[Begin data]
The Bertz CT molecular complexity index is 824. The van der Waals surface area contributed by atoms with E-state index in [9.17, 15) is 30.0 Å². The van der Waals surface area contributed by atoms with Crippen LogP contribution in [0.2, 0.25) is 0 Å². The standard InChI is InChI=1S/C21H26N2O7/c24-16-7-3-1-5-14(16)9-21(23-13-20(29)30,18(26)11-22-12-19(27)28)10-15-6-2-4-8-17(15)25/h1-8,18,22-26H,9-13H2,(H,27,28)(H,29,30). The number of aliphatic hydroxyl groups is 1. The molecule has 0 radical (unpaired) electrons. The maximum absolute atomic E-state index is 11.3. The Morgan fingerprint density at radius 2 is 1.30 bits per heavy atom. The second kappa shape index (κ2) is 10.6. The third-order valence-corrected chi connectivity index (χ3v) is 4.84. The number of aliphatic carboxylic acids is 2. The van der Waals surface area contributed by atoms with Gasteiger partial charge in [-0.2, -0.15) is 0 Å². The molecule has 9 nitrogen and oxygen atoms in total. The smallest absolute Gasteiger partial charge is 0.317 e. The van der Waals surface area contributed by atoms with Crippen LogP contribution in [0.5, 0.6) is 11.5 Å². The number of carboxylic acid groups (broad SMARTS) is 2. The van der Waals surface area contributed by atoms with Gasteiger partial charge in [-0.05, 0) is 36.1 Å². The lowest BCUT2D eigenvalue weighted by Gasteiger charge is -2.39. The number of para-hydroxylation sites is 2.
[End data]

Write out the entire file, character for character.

The Bertz CT molecular complexity index is 824. The van der Waals surface area contributed by atoms with E-state index in [9.17, 15) is 30.0 Å². The van der Waals surface area contributed by atoms with Crippen LogP contribution in [0.2, 0.25) is 0 Å². The standard InChI is InChI=1S/C21H26N2O7/c24-16-7-3-1-5-14(16)9-21(23-13-20(29)30,18(26)11-22-12-19(27)28)10-15-6-2-4-8-17(15)25/h1-8,18,22-26H,9-13H2,(H,27,28)(H,29,30). The number of aliphatic hydroxyl groups is 1. The molecule has 0 radical (unpaired) electrons. The maximum absolute atomic E-state index is 11.3. The Morgan fingerprint density at radius 2 is 1.30 bits per heavy atom. The second kappa shape index (κ2) is 10.6. The third-order valence-corrected chi connectivity index (χ3v) is 4.84. The number of aliphatic carboxylic acids is 2. The van der Waals surface area contributed by atoms with Gasteiger partial charge in [-0.2, -0.15) is 0 Å². The molecule has 9 nitrogen and oxygen atoms in total. The smallest absolute Gasteiger partial charge is 0.317 e. The van der Waals surface area contributed by atoms with Crippen LogP contribution in [0.5, 0.6) is 11.5 Å². The number of carboxylic acid groups (broad SMARTS) is 2. The van der Waals surface area contributed by atoms with Gasteiger partial charge in [-0.05, 0) is 36.1 Å². The lowest BCUT2D eigenvalue weighted by Gasteiger charge is -2.39. The number of para-hydroxylation sites is 2.